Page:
Alternatively, the present invention has a telescoping pole 31 including a string 3 therein ending in a magnet 31e. Here, the electrician extends the pole 31 and unwinds the string 3. The electrician then places the telescoping pole 31 through the crawlspace 2d towards the flexbit 2k. When the fishing magnet 31e nears the flexbit 2k, the larger mass of the flexbit 2k attracts the fishing magnet 31e. A helper then withdraws the flexbit 2k with the fishing magnet 31e attached. The helper then connects pulling cord to the fishing magnet 31e. The electrician below then winds the string 3 which brings the pulling cord through the hole and the crawlspace 2d while collapsing the pole 31.

In these tools, the electrician then ties the string 3 of the small magnet 4 to regular pulling cord which the electrician then uses to pull wire or conduit as desired. Though a crawlspace 2d is shown, these tools and techniques work in basements and other long and less accessible areas in both new and existing construction.

After describing the present invention utilizing some tools in operation, FIG. 4 begins detailed descriptions of the tools. The present invention has its key part with the small magnet 4 attached to a string 3. The small magnet 4 has a generally round cylindrical shape, permanent magnetism, and polarity indicated upon the faces 7, 8 of the small magnet 4. Scoring as in a minus (−) sign or paint can indicate polarity. Generally centered upon the height of the small magnet 4, a groove 9 runs upon the perimeter parallel to the faces 7, 8 of the magnet 4. The groove 9 provides a location for a secure attachment of the string 3 to the small magnet 4.

The string 3 proceeds from the small magnet 4 towards the small spool 6. The string 3 is generally at least ten pound test line and abrasion resistant and has a length of at least five feet. At the spool, the string 3 winds around the small spool 6 but has an eyelet 5 crimped to the end opposite the string 3 magnet. The eyelet 5 is ferrous and eases joining of pulling cord to the string 3.

The small spool 6 has a generally rectangular cylindrical shape with four sides and two opposite ends 19, 20. Each end 19, 20 has a dimple 21 for ready holding of the spool between the thumb and the middle finger of an electrician. When unwinding the string 3, the spool spins freely between the thumb and the middle finger, thereby, reducing twisting and knotting of the string 3 during unwinding. Proximate to one end, the spool 6 has a small socket as the resting place for the small magnet 4. Two perpendicular pins 22, preferably ferrous screws, are placed in the spool 6 and are magnetized when the small magnet 4 is in the small socket. When magnetized, the screws 22 readily hold down the metal eyelet 5 on the end of the string 3. The string 3 will not unwind after being wound upon the small spool 6 because the eyelet 5 is held securely by magnetized screws 22.

FIG. 5 describes the retrieval tool 25. The retrieval tool is generally 3/32 inch diameter copper clad steel wire 25c. The retrieval tool 25 has an approximate length of one foot with two opposite ends. Upon one end, the retrieval tool 25 has the wire bent and secured into a loop 25d for an electrician's fingers. Upon the opposite end, the retrieval tool 25 has the wire in a tight spiral 25a that grasps a ferrous screw 25b. Other embodiments of the retrieval tool 25 are possible provided they have a handle 25d upon one end and a ferrous material upon the opposite end.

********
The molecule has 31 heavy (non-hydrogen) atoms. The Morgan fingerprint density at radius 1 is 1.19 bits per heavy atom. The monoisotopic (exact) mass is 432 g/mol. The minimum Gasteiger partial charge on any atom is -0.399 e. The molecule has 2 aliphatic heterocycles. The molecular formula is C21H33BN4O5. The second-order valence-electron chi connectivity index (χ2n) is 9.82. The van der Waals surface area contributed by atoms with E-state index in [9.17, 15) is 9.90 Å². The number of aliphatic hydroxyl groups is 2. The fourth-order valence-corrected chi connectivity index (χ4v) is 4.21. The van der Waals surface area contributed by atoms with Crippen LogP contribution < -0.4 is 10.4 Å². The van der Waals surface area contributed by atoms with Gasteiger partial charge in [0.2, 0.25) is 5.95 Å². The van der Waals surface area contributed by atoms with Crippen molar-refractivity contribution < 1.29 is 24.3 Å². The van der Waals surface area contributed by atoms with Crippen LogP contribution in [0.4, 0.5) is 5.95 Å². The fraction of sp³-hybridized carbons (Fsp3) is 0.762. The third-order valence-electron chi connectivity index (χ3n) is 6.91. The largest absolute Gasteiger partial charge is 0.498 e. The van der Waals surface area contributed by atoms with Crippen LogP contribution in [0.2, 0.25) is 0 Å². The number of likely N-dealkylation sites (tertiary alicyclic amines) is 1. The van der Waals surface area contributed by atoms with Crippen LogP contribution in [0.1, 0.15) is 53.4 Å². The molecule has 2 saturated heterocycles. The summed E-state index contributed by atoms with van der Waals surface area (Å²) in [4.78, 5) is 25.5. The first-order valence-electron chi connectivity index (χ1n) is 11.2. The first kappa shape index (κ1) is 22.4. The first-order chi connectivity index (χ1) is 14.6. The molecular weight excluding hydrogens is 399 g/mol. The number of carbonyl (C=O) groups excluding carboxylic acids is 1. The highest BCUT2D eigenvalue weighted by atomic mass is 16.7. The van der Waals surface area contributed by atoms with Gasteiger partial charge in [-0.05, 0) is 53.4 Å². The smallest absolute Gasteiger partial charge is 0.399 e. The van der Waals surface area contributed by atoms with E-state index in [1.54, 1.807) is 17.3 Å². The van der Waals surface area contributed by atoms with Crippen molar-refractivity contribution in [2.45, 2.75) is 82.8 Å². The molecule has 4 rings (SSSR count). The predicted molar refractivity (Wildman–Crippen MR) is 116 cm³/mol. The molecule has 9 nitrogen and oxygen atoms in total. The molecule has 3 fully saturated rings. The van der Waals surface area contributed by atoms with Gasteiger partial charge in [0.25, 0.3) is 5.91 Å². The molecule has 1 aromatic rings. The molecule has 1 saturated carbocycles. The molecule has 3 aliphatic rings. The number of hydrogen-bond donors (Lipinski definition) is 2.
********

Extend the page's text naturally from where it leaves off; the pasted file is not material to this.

The manual release tool 26 appears in FIG. 6A. The manual release tool 26 has a nonmagnetic metal barrel 26a about 2 inches long and ⅝ inch diameter with a front end and a rear end. The front end has sufficient diameter to receive the small magnet 4. The front end of the barrel 26a has a brass washer 26d crimped into place inside of the barrel 26a about 1/32 inch from the end. This brass washer 26d acts as a stop for the plunger 26b inside the barrel 26a. The rear end has a plunger 26b and threaded rod 26c extending from a cover 26h. The threaded rod 26c provides attachment of the manual release tool 26 to a pole 31 such as Greenlee Fish Stix™. Viewing the front end of the manual release tool 26 in FIG. 6A, the manual release tool 26 has the nonmagnetic barrel 26a fixing a brass washer 26d with a centered ferrous head, preferably steel. The small magnet 4 attracts to the ferrous head.

Within the barrel 26a in FIG. 6B, the manual release tool 26 has the working parts here shown in an exploded view. Detached from the barrel 26a, the front end has a brass washer 26d with a central hole. Behind the brass washer 26d, the ferrous head 26e attaches to the tip of the plunger 26b. The plunger 26b has a compression spring 26g surrounding a 1/16 inch diameter stainless steel rod. The compression spring 26g fits within the barrel 26a. The stainless steel rod 26b has a 90 degree 17/32 inch diameter loop 26e. Trapped between the loop 26e and the compression spring 26g is a small steel washer 26f to which the small magnet 4 attracts before the plunger 26b is pulled. The steel washer 26f fits against the compression spring 26g. The other end of the spring 26g rests upon the cover 26h in the rear end of the barrel 26a. The outer diameter of the spring 26g loosely fits inside the barrel 26a. These parts comprise the plunger 26b within the manual release tool 26. A closed hook is formed opposite the loop 26e for easy attachment of the string 3.